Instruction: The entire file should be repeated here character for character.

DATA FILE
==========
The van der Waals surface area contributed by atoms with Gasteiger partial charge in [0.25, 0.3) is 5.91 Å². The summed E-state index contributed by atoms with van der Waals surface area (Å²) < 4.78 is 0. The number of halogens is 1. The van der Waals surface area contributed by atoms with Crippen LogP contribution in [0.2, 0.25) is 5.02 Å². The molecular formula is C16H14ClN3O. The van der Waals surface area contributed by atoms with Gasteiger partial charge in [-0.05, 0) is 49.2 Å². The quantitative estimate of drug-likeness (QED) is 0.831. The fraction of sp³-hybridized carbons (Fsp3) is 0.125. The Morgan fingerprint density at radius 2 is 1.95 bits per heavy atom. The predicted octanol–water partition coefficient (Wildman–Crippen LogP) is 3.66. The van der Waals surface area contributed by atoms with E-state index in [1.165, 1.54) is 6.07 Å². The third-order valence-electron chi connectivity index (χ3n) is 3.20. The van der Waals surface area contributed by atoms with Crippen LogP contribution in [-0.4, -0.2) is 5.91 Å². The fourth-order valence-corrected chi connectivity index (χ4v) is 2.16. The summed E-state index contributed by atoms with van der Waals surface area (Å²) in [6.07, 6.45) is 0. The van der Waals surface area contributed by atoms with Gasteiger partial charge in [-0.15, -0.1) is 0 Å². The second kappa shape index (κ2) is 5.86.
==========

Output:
The van der Waals surface area contributed by atoms with Gasteiger partial charge in [0.25, 0.3) is 5.91 Å². The summed E-state index contributed by atoms with van der Waals surface area (Å²) < 4.78 is 0. The number of halogens is 1. The van der Waals surface area contributed by atoms with Crippen LogP contribution in [0.2, 0.25) is 5.02 Å². The molecular formula is C16H14ClN3O. The van der Waals surface area contributed by atoms with Gasteiger partial charge in [-0.05, 0) is 49.2 Å². The quantitative estimate of drug-likeness (QED) is 0.831. The fraction of sp³-hybridized carbons (Fsp3) is 0.125. The Morgan fingerprint density at radius 2 is 1.95 bits per heavy atom. The predicted octanol–water partition coefficient (Wildman–Crippen LogP) is 3.66. The van der Waals surface area contributed by atoms with E-state index in [1.165, 1.54) is 6.07 Å². The third-order valence-electron chi connectivity index (χ3n) is 3.20. The van der Waals surface area contributed by atoms with Crippen LogP contribution in [-0.4, -0.2) is 5.91 Å². The fourth-order valence-corrected chi connectivity index (χ4v) is 2.16. The summed E-state index contributed by atoms with van der Waals surface area (Å²) in [6.07, 6.45) is 0. The van der Waals surface area contributed by atoms with Gasteiger partial charge in [-0.15, -0.1) is 0 Å². The second kappa shape index (κ2) is 5.86.